RAPID: Examining the Performance of Historic Masonry Structures after the December 2021 Midwest Tornadoes

Project: Research project

Project Details


On December 10-11, 2021, the “Quad-State” tornadoes damaged structures across Kentucky, Arkansas, Missouri, and Tennessee. This Grant for Rapid Response Research (RAPID) will conduct a four-day field survey to document damaged and undamaged masonry structures from this event in Mayfield, Kentucky, with the goal to provide new knowledge and data about the performance of masonry structures during tornadic loading. Many historic masonry structures are presently excluded in recent versions of tornadic building code requirements. The detailed textual and image data collected during this research will contribute to understanding the relationship between masonry construction types and building damage during tornadoes, can help communities to better prepare for and be resilient from natural hazard events, and can inform future building code requirements. Data collected from this award will be archived in the National Science Foundation (NSF)-supported Natural Hazards Engineering Research Infrastructure (NHERI) Data Depot (https://www.DesignSafe-CI.org). This award will contribute to the NSF role in the National Windstorm Impact Reduction Program (NWIRP). The focus of this research is 1) to evaluate the efficacy of retrofit and adaptively reused masonry structures, 2) to elucidate potential weaknesses in other historic structures across the United States, and 3) to identify resilient masonry connection typologies for future retrofits and additions. This research will provide new knowledge and data concerning certain types of masonry structures (Risk Categories 1 and 2) during tornadic loading. This knowledge can lead to improving the performance of historic masonry structures, as many historic masonry structures are not addressed in recent additions to tornadic building design criteria (American Society of Civil Engineers 7-22, Minimum Design Loads and Associated Criteria for Buildings and Other Structures). The field reconnaissance will generate a unique data set that will include ground-based and drone-based photos and ground-based detailed structural surveys focusing specifically on connection typologies due to retrofitting or building additions. Data will be collected using field equipment from the NSF-supported NHERI Reconnaissance (RAPID) Facility at the University of Washington. The merit of this work lies in the detailed data set generated, which will encompass 3D point cloud models, images, and architectural drawings for 50 masonry structures. This more detailed data set will help quantify the efficacy of different retrofitting and strengthening methods to inform future solutions and building code requirements.This award reflects NSF's statutory mission and has been deemed worthy of support through evaluation using the Foundation's intellectual merit and broader impacts review criteria.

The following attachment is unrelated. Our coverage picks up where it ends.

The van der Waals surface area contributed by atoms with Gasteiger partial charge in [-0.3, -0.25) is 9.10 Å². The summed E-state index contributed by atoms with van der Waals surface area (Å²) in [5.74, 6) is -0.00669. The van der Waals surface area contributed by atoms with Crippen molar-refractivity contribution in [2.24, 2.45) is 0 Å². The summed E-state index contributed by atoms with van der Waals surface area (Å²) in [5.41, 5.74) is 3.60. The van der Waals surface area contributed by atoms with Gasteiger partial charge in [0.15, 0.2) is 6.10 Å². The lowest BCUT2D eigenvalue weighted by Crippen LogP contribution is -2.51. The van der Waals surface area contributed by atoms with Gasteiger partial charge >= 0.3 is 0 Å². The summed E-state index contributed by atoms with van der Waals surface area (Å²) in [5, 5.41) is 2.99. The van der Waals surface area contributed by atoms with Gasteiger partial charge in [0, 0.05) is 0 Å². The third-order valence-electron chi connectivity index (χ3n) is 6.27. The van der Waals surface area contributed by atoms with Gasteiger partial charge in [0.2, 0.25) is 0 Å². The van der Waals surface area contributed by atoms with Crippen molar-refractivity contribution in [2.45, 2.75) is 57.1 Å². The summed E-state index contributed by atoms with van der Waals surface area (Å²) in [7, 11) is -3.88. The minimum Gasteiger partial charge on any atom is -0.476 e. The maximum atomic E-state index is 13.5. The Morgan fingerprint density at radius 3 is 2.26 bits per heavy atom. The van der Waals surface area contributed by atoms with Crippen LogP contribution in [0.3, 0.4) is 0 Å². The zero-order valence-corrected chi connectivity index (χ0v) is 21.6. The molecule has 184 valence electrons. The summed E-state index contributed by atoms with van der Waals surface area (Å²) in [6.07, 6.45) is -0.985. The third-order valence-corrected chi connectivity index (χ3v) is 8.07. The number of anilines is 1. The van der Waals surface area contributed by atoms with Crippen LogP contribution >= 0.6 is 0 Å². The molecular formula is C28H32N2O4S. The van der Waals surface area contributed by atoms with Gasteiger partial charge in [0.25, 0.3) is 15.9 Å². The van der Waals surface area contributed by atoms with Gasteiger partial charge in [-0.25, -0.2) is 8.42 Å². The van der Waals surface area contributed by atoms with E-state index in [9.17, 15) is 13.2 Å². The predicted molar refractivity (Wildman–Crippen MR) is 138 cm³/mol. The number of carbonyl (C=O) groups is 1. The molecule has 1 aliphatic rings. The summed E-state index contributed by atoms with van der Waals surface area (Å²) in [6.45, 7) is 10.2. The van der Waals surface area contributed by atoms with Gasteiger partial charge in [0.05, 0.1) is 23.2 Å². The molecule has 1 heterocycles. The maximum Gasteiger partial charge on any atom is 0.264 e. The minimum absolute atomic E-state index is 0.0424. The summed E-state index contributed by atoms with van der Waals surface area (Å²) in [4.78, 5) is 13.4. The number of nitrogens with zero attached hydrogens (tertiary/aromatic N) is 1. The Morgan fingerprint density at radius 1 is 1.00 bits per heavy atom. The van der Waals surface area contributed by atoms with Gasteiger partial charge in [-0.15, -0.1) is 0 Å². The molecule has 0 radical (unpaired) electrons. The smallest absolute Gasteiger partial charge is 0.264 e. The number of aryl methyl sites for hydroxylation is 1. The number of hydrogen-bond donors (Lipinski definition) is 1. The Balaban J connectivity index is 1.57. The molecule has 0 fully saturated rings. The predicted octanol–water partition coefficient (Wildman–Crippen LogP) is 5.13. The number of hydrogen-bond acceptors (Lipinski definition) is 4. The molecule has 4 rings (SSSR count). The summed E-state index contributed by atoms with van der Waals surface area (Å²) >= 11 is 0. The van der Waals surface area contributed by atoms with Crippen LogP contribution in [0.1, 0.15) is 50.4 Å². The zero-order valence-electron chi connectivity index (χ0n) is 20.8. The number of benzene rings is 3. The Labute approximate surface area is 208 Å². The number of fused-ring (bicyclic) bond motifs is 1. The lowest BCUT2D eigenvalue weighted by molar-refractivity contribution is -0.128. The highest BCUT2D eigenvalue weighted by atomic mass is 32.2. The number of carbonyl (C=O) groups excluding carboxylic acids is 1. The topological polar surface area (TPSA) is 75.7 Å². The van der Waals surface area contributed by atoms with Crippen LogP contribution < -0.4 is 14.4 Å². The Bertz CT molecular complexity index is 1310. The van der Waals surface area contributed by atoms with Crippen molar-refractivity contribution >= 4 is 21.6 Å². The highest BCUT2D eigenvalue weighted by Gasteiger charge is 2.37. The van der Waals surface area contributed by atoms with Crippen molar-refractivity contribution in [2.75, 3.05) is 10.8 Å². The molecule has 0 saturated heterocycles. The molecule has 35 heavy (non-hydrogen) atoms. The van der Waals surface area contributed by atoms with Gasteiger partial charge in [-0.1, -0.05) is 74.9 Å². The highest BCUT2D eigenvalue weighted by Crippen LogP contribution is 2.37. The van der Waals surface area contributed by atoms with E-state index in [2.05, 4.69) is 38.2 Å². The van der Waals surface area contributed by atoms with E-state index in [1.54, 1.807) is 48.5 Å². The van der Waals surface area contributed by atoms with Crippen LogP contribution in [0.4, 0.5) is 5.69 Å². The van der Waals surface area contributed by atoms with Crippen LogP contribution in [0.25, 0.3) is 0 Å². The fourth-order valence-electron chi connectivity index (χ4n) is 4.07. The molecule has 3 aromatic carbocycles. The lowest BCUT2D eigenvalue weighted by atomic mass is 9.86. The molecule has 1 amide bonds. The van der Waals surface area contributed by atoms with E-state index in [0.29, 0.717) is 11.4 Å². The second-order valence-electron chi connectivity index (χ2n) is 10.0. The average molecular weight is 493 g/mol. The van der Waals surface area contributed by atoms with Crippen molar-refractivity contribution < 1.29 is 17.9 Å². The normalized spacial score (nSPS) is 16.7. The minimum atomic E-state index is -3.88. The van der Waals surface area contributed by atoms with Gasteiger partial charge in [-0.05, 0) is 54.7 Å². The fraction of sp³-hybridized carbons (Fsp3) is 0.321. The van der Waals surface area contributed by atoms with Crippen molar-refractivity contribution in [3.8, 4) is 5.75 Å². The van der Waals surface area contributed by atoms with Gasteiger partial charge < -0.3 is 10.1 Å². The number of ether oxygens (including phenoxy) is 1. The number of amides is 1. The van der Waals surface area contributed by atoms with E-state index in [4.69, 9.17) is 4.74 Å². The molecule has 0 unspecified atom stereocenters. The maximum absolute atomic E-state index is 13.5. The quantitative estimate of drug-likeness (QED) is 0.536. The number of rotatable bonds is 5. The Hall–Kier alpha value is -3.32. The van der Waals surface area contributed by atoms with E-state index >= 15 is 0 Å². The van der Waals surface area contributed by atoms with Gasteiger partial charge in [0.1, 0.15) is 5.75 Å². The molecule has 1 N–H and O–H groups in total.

Effective start/end date4/1/222/28/25


  • National Science Foundation: $88,237.00


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